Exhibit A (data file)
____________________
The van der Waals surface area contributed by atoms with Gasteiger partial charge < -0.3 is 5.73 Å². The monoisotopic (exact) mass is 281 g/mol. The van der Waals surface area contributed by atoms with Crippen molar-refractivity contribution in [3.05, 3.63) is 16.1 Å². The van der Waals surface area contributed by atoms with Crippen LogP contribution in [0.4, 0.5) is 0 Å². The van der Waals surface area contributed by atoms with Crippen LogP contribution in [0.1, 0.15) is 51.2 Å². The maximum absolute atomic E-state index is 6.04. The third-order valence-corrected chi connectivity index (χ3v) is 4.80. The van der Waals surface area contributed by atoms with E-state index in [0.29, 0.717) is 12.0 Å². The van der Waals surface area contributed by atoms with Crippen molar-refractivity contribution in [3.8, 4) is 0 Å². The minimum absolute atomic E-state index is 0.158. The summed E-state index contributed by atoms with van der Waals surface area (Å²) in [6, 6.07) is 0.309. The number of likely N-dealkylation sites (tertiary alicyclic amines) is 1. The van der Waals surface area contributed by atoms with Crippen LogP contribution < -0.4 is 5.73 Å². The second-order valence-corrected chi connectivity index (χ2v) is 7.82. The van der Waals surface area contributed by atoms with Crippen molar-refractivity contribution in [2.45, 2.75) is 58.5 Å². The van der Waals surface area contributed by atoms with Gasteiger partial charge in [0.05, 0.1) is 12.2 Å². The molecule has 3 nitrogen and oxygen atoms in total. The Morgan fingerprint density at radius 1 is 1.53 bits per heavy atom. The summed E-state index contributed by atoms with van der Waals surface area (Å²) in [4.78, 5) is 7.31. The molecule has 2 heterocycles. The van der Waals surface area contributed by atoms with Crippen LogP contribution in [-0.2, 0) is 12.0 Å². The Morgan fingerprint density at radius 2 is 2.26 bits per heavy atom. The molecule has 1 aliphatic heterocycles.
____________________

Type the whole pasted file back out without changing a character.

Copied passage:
The van der Waals surface area contributed by atoms with Gasteiger partial charge < -0.3 is 5.73 Å². The monoisotopic (exact) mass is 281 g/mol. The van der Waals surface area contributed by atoms with Crippen molar-refractivity contribution in [3.05, 3.63) is 16.1 Å². The van der Waals surface area contributed by atoms with Crippen LogP contribution in [0.4, 0.5) is 0 Å². The van der Waals surface area contributed by atoms with Crippen LogP contribution in [0.1, 0.15) is 51.2 Å². The maximum absolute atomic E-state index is 6.04. The third-order valence-corrected chi connectivity index (χ3v) is 4.80. The van der Waals surface area contributed by atoms with E-state index in [0.29, 0.717) is 12.0 Å². The van der Waals surface area contributed by atoms with Crippen molar-refractivity contribution in [3.8, 4) is 0 Å². The minimum absolute atomic E-state index is 0.158. The summed E-state index contributed by atoms with van der Waals surface area (Å²) in [6, 6.07) is 0.309. The number of likely N-dealkylation sites (tertiary alicyclic amines) is 1. The van der Waals surface area contributed by atoms with Crippen LogP contribution < -0.4 is 5.73 Å². The second-order valence-corrected chi connectivity index (χ2v) is 7.82. The van der Waals surface area contributed by atoms with Crippen molar-refractivity contribution in [2.45, 2.75) is 58.5 Å². The van der Waals surface area contributed by atoms with Gasteiger partial charge in [0.05, 0.1) is 12.2 Å². The molecule has 3 nitrogen and oxygen atoms in total. The Morgan fingerprint density at radius 1 is 1.53 bits per heavy atom. The summed E-state index contributed by atoms with van der Waals surface area (Å²) in [4.78, 5) is 7.31. The molecule has 2 heterocycles. The van der Waals surface area contributed by atoms with Crippen LogP contribution in [-0.2, 0) is 12.0 Å². The Morgan fingerprint density at radius 2 is 2.26 bits per heavy atom. The molecule has 1 aliphatic heterocycles.